The Guiding Light Nov. 2015 - Page 13

Mouth To Ear

If Not You, Then Who?

Here’s an issue I have encountered a few times while teaching the esoteric work to a new Entered Apprentice. Upon asking him the question of why you were neither naked or clad, often the candidate responds, ‘to teach me that Masonry regards no man for his worldly wealth, or honors, and that it is the internal, and not the external qualifications that recommend a man to ‘become’ a Mason.’ This is an easily misunderstood phrase since so much of the memory work is archaic by nature and espouses old Victorian English. Of course, the correct word here is ‘made,’ not ‘become.’ One doesn’t ‘become’ a Mason. One is ‘made’ a Mason.

How then, is a man ‘made’ a Mason? It is through the process of mentoring and teaching by all Master Masons that the candidate comes in contact with, either in his home Lodge or with other Masons outside his Lodge. We lead by example. The new Mason observes our behavior, emulates our actions, and readily accepts ‘good and wholesome instruction’ by those around him. Rarely does one see a new Mason who is not hungry to learn about the mysticisms of the craft and all its principles so that he can understand what everyone has been tutoring him and promising him, that he will receive light, or knowledge. Here’s where the breakdown often occurs.

All Lodges have a collective personality and character that reflects the makeup of each and every individual Mason in that Lodge. If you have men who are strong the new Mason will become strong. If you have contention in your Lodge in any manner, the new Mason will detect that and his spirit will become dampened. Each and every man in a Lodge has a fiduciary responsibility to the craft to impart nothing less than the best Masonic principals to each other, and more importantly, to the new Mason.

Presently, we have a situation in our Lodge where all three line officers are in unusual positions, due to their life’s circumstances or usual vocations, and are continually challenged as men, and Masons. One is enduring family matters that require he devote a large portion of his time to that need to the point where his usual vocation sometimes suffers, and sometimes his commitment to the Lodge. Because he is a good Mason, he chooses to devote his time to his family issues. Smart move. Another has occasions when he must travel because of his occupation, sometimes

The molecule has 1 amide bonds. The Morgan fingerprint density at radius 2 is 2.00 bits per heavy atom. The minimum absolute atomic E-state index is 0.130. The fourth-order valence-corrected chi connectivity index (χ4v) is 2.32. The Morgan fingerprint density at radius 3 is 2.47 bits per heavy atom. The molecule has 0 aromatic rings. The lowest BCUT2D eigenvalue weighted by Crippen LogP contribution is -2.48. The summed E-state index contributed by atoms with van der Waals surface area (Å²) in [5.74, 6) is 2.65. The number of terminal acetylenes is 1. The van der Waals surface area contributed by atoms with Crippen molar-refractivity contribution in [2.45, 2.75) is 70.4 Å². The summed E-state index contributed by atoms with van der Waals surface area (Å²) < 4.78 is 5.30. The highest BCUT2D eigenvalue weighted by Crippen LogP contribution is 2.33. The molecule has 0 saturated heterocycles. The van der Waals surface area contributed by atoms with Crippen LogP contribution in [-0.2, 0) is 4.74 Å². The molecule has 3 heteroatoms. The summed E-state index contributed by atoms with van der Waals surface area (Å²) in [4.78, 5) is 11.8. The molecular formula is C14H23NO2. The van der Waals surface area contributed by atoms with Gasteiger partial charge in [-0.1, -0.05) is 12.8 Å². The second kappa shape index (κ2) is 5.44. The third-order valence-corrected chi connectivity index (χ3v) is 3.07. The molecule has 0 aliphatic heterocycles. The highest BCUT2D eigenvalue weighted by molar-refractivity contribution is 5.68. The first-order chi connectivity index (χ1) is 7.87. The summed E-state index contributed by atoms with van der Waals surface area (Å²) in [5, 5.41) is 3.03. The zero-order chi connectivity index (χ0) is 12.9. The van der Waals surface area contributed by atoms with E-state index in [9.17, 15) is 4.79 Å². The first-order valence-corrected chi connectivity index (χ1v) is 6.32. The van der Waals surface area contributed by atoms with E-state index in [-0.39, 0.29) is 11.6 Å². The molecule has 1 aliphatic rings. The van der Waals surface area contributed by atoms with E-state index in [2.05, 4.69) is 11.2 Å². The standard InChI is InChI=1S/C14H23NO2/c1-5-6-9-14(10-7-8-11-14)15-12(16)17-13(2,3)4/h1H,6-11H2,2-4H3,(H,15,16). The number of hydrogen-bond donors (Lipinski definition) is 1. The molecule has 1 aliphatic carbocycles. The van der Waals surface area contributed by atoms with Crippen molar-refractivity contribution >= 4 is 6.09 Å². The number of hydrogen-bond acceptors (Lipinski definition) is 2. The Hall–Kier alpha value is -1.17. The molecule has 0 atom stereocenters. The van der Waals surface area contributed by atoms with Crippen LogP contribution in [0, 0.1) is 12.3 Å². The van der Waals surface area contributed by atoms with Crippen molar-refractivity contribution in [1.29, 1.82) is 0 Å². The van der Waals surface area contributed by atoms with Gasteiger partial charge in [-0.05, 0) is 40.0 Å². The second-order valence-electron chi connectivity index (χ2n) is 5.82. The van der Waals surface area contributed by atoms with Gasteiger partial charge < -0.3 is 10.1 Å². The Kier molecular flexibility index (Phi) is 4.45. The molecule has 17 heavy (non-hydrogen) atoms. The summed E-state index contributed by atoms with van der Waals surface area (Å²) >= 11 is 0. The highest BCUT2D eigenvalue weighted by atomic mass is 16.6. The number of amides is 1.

missing Lodge functions. Does this affect his effectiveness as an officer? Absolutely not. He makes up for it by devoting

time to the craft in other ways, coordinating events and serving on committees that most wouldn’t, or couldn’t. The other line officer is actually a Past Master from another state, so he is confronted with the task of relearning the esoteric work in order to become certified and advance through the chairs. What a commitment that man has chosen to undertake. The point is, all three of these men devote themselves to the craft above and beyond what is required, even though they have extenuating circumstances that prevent them from participating in the functioning of the Lodge all of the time. These men are not just leaders of men, they are good leaders of good men.

So what about the candidate and new Mason? How do we treat them? It is incumbent upon ALL Master Masons of every Lodge, not just line officers or those teaching him the esoteric work, to nurture that man by taking him under their wing and truly teach him. Don’t wait for him to ask a question. He is new and trying to find his comfort zone. You should make the effort and pull him aside and tell him what some furniture of the Lodge symbolizes. Explain to him the meaning of the obligation. Tell him of some of the parallels of operative masonry in the Ancient Guilds and how that has transcended into speculative Masonry. Tell him things he needs to know. Explain to him what the craft is and how we earn our wages. Believe me, he wants to know, he just doesn’t know how to ask sometimes. You should extend the effort to ‘make’ that man a good Mason. Trust me on this one, it will make an indelible impression on him and years later he will be able to tell other Masons he is tutoring that those who took the time to ‘make’ him a Mason will never be forgotten.

So, in the end, the question bodes …… if not you, then who?

Duke Davis, Past Master Fredericksburg Lodge #794

The Guiding Light / Nov. 2015 13